“THE LOST TAPES” is an excellent documentary series, re-telling pivotal events through the original media footage recorded as they happened. One of the most fascinating programmes in the series examines the 1974 abduction and “radicalisation” of the newspaper heiress Patty Hearst. Of particular interest is the ideologically charged language of Hearst’s captors, the revolutionary urban guerrillas of the “Symbionese Liberation Army” (SLA).
Given the era, it is hardly surprising to hear the Police and other authority figures referred to as “pigs”. More compelling, by far, are the messages recorded by the brainwashed 19-year-old for her wealthy parents. These were littered with references to “white privilege” and the urgent necessity of breaking free from the all-pervading racism of “Amerika”.
Throughout the 1980s and 90s, the Age of Thatcher and Reagan, the unhinged radicalism of groups like the SLA was derided by conservatives as the last futile flarings of the Youth Revolt of the 1960s. They were supremely confident that America, and the world, had swung away decisively from the ideas of such revolutionary and “counter-cultural” figures as the “Frankfurt School” Marxist, Herbert Marcuse; the revolutionary educational theorist, Paulo Freire; and the celebrated author of Rules For Radicals, Saul Alinsky. Events suggested they were right. By 1991, “actually existing socialism”, at least in its Eastern-European and Russian iterations, had blipped-off the screen entirely, and Francis Fukuyama was announcing (prematurely) “The End of History”.
But, the conservatives were wrong. The ideas and slogans of the Left, which had jostled with each other for global headlines in the 60s and 70s, only appeared to have vanished. Within the Left itself they remained very much alive. Indeed, just about all of the jarring ideas “mainstream” audiences are currently struggling to come to terms with around the world, and the bitter debates they have spawned, were played-out across the Left more than 30 years ago. For leftists of a certain age, it is very much a case of “been there, done that, burned the T-Shirt”.
It’s an interesting factoid that “Political Correctness” – the term so over-used by conservatives everywhere – was coined originally by nonplussed left-wingers who detected in the ideological stridency of their comrades behaviour all-too-reminiscent of Chairman Mao’s Red Guards.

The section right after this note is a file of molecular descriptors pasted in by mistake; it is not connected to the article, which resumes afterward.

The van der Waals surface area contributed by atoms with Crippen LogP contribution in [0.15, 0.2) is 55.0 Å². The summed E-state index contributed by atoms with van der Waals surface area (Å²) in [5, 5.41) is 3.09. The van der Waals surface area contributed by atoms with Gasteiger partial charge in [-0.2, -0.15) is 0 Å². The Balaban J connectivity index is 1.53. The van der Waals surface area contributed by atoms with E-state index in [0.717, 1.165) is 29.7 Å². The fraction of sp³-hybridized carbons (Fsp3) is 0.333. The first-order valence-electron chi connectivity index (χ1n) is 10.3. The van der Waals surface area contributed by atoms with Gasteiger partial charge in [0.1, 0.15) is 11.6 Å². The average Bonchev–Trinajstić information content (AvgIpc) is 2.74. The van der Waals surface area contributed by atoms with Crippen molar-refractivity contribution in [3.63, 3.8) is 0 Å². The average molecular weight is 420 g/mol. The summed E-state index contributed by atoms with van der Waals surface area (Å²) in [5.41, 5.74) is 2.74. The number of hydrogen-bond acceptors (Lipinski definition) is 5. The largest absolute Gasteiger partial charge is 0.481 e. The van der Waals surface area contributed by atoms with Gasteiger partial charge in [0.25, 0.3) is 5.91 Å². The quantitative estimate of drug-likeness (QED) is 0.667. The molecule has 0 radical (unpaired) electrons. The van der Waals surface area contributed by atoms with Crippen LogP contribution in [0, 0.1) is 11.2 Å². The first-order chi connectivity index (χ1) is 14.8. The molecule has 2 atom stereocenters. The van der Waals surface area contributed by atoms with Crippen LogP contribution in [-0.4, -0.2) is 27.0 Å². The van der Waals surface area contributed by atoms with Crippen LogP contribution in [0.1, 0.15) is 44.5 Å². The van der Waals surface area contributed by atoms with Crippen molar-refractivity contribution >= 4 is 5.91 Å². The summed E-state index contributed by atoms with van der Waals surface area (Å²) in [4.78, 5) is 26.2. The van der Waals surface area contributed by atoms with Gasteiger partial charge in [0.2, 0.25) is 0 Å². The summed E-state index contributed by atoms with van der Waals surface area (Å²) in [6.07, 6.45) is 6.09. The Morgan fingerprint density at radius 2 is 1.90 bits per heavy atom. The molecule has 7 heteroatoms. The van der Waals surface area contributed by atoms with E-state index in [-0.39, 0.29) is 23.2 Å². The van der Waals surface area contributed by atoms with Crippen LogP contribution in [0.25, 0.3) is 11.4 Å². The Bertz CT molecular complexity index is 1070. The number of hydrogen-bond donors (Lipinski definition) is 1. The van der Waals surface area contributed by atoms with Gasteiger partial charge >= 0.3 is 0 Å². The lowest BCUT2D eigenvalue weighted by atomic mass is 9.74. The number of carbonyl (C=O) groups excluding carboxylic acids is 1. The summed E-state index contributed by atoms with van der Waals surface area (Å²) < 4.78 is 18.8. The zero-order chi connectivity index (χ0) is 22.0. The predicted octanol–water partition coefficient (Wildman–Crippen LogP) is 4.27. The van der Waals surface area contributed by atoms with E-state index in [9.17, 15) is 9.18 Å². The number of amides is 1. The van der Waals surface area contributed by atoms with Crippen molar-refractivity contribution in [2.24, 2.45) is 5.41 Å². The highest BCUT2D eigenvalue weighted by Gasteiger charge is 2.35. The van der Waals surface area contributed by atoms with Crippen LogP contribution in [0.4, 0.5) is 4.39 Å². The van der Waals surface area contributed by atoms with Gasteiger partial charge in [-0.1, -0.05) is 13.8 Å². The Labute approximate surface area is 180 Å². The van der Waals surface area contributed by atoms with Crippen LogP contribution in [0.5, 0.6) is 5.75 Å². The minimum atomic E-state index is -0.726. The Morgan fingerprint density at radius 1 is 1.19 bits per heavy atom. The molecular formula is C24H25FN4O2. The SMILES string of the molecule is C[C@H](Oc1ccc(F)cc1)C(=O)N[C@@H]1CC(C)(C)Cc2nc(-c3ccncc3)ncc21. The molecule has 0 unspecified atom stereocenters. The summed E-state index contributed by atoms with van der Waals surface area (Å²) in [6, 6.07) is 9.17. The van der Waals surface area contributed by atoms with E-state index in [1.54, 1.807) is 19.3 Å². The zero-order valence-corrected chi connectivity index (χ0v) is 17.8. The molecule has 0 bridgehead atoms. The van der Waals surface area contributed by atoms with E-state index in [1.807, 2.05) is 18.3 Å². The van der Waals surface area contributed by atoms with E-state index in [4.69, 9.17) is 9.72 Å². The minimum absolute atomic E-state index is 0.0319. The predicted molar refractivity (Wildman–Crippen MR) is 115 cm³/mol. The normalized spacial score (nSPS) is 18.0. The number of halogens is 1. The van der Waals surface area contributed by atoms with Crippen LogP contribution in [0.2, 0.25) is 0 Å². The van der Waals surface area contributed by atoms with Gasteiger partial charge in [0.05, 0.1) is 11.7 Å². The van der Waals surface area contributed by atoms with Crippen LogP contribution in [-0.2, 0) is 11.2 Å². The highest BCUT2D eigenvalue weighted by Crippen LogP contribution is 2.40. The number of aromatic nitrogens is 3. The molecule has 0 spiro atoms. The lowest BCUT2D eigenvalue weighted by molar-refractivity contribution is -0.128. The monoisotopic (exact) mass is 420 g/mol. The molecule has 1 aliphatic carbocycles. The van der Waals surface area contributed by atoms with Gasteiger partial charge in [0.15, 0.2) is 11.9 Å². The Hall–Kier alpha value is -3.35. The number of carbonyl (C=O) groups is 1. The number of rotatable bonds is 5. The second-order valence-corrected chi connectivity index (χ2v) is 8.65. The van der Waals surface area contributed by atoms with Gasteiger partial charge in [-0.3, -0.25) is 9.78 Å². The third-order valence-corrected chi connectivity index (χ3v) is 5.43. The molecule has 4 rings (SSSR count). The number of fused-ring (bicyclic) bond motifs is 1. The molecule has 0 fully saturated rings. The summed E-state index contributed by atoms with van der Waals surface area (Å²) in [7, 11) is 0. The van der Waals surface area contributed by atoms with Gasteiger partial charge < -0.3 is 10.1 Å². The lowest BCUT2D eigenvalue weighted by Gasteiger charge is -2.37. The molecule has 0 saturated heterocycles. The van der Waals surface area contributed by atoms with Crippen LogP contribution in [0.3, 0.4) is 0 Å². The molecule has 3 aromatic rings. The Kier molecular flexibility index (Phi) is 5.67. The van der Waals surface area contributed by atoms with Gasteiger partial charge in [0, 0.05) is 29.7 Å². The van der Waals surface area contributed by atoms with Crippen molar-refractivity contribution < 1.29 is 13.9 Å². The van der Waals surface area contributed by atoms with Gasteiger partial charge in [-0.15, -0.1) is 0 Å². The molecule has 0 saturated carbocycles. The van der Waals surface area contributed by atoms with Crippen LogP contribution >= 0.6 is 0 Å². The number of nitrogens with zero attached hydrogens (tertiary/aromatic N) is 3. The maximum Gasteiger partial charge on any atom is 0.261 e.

Which meant that while the attention of the ordinary person in the street was focused elsewhere, most particularly on the wonders of modern technology and the celebrity culture it nurtured, the left-wing students of the 1970s were becoming the teachers, journalists, trade unionists and public servants of the 80s, 90s, Noughties and beyond. Certainly, it was rare to hear them talk any longer about “offing the pigs”. But, in deploying such phrases as “ending white privilege” and “fighting white supremacy” they were saying much the same thing.
The Left’s “long march through the institutions” has carried it, and the revolutionary anti-capitalist/anti-racist ideas drummed into “Tania” (Hearst’s nom-de-guerre) by her SLA “comrades”, to positions of real power and influence.
If you doubt the reality and efficacy of its revolutionary power and influence, try reading American journalist Christopher F. Rufo’s chilling article “The Child Soldiers of Portland”, published in the Spring 2021 edition of City Journal. Now, Rufo is a well-known conservative writer, but even allowing for his right-wing views, the picture he paints of a city and state education system “training children to become race-conscious revolutionaries” is deeply disturbing.
And worryingly familiar. Because it’s not just in the suburbs of Portland, Oregon, that parents are reluctantly becoming familiar with a school curriculum based on “equity and social justice”. To get some idea of what the new and compulsory New Zealand history curriculum is like, a friend of mine recently told me to: “Imagine Keith Sinclair’s A History of New Zealand with 90 percent of the pages torn out.”
Most New Zealand parents will have paid little, if any, attention to their local school board’s formal commitment to “indigenisation” and combatting “systemic racism”, and even those who have are unlikely to have registered the slightest misgivings. Supporting Aotearoa’s indigenous people and fighting racism are worthy goals – surely?
Indeed they are – but not at the cost of making our children hate themselves and teaching them to despise the achievements of their ancestors.
Patty Hearst eventually recovered from her months of abuse and brain-washing at the hands of the SLA, but not before joining them in robbing a bank.
This essay was originally published in The Otago Daily Times and The Greymouth Star of Friday, 28 May 2021.